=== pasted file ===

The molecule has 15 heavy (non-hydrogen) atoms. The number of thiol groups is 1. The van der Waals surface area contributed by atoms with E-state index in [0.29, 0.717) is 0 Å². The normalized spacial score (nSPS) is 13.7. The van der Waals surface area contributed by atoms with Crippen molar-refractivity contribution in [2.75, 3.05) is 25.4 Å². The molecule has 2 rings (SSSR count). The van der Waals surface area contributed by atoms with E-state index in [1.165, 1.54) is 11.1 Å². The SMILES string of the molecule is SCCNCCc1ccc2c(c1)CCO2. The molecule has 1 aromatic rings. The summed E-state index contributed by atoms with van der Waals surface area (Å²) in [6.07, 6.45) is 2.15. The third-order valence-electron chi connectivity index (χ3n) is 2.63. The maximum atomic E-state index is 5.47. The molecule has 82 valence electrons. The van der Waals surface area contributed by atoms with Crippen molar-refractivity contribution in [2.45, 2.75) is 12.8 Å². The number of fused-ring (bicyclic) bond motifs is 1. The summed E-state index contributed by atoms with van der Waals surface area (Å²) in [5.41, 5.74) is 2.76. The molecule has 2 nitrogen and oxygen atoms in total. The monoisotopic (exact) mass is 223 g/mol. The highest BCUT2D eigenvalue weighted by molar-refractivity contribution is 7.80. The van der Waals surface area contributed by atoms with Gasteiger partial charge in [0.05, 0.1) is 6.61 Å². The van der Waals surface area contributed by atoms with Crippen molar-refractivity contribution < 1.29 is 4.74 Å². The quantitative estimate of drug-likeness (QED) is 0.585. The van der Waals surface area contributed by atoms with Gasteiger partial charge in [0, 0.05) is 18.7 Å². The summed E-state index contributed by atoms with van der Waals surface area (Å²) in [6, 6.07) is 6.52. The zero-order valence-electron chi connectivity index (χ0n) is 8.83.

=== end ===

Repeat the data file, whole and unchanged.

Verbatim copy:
The molecule has 15 heavy (non-hydrogen) atoms. The number of thiol groups is 1. The van der Waals surface area contributed by atoms with E-state index in [0.29, 0.717) is 0 Å². The normalized spacial score (nSPS) is 13.7. The van der Waals surface area contributed by atoms with Crippen molar-refractivity contribution in [2.75, 3.05) is 25.4 Å². The molecule has 2 rings (SSSR count). The van der Waals surface area contributed by atoms with E-state index in [1.165, 1.54) is 11.1 Å². The SMILES string of the molecule is SCCNCCc1ccc2c(c1)CCO2. The molecule has 1 aromatic rings. The summed E-state index contributed by atoms with van der Waals surface area (Å²) in [6.07, 6.45) is 2.15. The third-order valence-electron chi connectivity index (χ3n) is 2.63. The maximum atomic E-state index is 5.47. The molecule has 82 valence electrons. The van der Waals surface area contributed by atoms with Crippen molar-refractivity contribution in [2.45, 2.75) is 12.8 Å². The number of fused-ring (bicyclic) bond motifs is 1. The summed E-state index contributed by atoms with van der Waals surface area (Å²) in [5.41, 5.74) is 2.76. The molecule has 2 nitrogen and oxygen atoms in total. The monoisotopic (exact) mass is 223 g/mol. The highest BCUT2D eigenvalue weighted by molar-refractivity contribution is 7.80. The van der Waals surface area contributed by atoms with Gasteiger partial charge in [0.05, 0.1) is 6.61 Å². The van der Waals surface area contributed by atoms with Crippen molar-refractivity contribution < 1.29 is 4.74 Å². The quantitative estimate of drug-likeness (QED) is 0.585. The van der Waals surface area contributed by atoms with Gasteiger partial charge in [0, 0.05) is 18.7 Å². The summed E-state index contributed by atoms with van der Waals surface area (Å²) in [6, 6.07) is 6.52. The zero-order valence-electron chi connectivity index (χ0n) is 8.83.